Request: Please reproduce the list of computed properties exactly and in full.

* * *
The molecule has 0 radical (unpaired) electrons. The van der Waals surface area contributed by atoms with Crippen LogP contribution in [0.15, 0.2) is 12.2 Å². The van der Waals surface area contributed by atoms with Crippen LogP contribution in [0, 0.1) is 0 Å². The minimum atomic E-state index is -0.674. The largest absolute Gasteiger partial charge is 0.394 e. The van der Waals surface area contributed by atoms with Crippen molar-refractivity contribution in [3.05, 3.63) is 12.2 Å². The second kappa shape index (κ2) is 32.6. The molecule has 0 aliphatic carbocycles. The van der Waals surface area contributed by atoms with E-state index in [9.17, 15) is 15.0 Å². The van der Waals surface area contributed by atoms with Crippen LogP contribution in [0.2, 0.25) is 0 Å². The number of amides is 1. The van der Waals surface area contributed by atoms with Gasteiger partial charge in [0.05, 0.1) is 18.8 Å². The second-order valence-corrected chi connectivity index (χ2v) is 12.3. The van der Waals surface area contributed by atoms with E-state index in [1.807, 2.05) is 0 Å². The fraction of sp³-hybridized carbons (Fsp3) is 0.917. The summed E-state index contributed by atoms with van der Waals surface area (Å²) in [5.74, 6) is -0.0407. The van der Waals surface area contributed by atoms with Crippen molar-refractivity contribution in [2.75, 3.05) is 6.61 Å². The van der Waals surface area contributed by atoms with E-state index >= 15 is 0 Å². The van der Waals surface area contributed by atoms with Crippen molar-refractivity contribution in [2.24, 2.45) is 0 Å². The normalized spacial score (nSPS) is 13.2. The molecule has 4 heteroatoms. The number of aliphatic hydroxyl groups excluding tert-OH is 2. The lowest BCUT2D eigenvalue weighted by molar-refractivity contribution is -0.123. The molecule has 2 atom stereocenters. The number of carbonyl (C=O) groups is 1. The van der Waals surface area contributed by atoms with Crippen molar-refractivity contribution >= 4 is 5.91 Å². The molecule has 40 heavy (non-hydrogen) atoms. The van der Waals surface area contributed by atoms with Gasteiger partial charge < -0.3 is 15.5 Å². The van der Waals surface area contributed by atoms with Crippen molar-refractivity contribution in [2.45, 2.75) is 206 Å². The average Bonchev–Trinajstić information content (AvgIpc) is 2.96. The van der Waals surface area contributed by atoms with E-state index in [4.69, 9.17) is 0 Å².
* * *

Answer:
The molecule has 0 radical (unpaired) electrons. The van der Waals surface area contributed by atoms with Crippen LogP contribution in [0.15, 0.2) is 12.2 Å². The van der Waals surface area contributed by atoms with Crippen LogP contribution in [0, 0.1) is 0 Å². The minimum atomic E-state index is -0.674. The largest absolute Gasteiger partial charge is 0.394 e. The van der Waals surface area contributed by atoms with Crippen molar-refractivity contribution in [3.05, 3.63) is 12.2 Å². The second kappa shape index (κ2) is 32.6. The molecule has 0 aliphatic carbocycles. The van der Waals surface area contributed by atoms with E-state index in [9.17, 15) is 15.0 Å². The van der Waals surface area contributed by atoms with Crippen LogP contribution in [0.2, 0.25) is 0 Å². The number of amides is 1. The van der Waals surface area contributed by atoms with Gasteiger partial charge in [0.05, 0.1) is 18.8 Å². The second-order valence-corrected chi connectivity index (χ2v) is 12.3. The van der Waals surface area contributed by atoms with E-state index in [1.807, 2.05) is 0 Å². The fraction of sp³-hybridized carbons (Fsp3) is 0.917. The summed E-state index contributed by atoms with van der Waals surface area (Å²) in [5.74, 6) is -0.0407. The van der Waals surface area contributed by atoms with Crippen molar-refractivity contribution in [2.75, 3.05) is 6.61 Å². The van der Waals surface area contributed by atoms with E-state index >= 15 is 0 Å². The van der Waals surface area contributed by atoms with Crippen molar-refractivity contribution in [2.24, 2.45) is 0 Å². The normalized spacial score (nSPS) is 13.2. The molecule has 4 heteroatoms. The number of aliphatic hydroxyl groups excluding tert-OH is 2. The lowest BCUT2D eigenvalue weighted by molar-refractivity contribution is -0.123. The molecule has 2 atom stereocenters. The number of carbonyl (C=O) groups is 1. The van der Waals surface area contributed by atoms with Crippen molar-refractivity contribution >= 4 is 5.91 Å². The molecule has 40 heavy (non-hydrogen) atoms. The van der Waals surface area contributed by atoms with Gasteiger partial charge < -0.3 is 15.5 Å². The van der Waals surface area contributed by atoms with Crippen molar-refractivity contribution in [2.45, 2.75) is 206 Å². The average Bonchev–Trinajstić information content (AvgIpc) is 2.96. The van der Waals surface area contributed by atoms with E-state index in [4.69, 9.17) is 0 Å².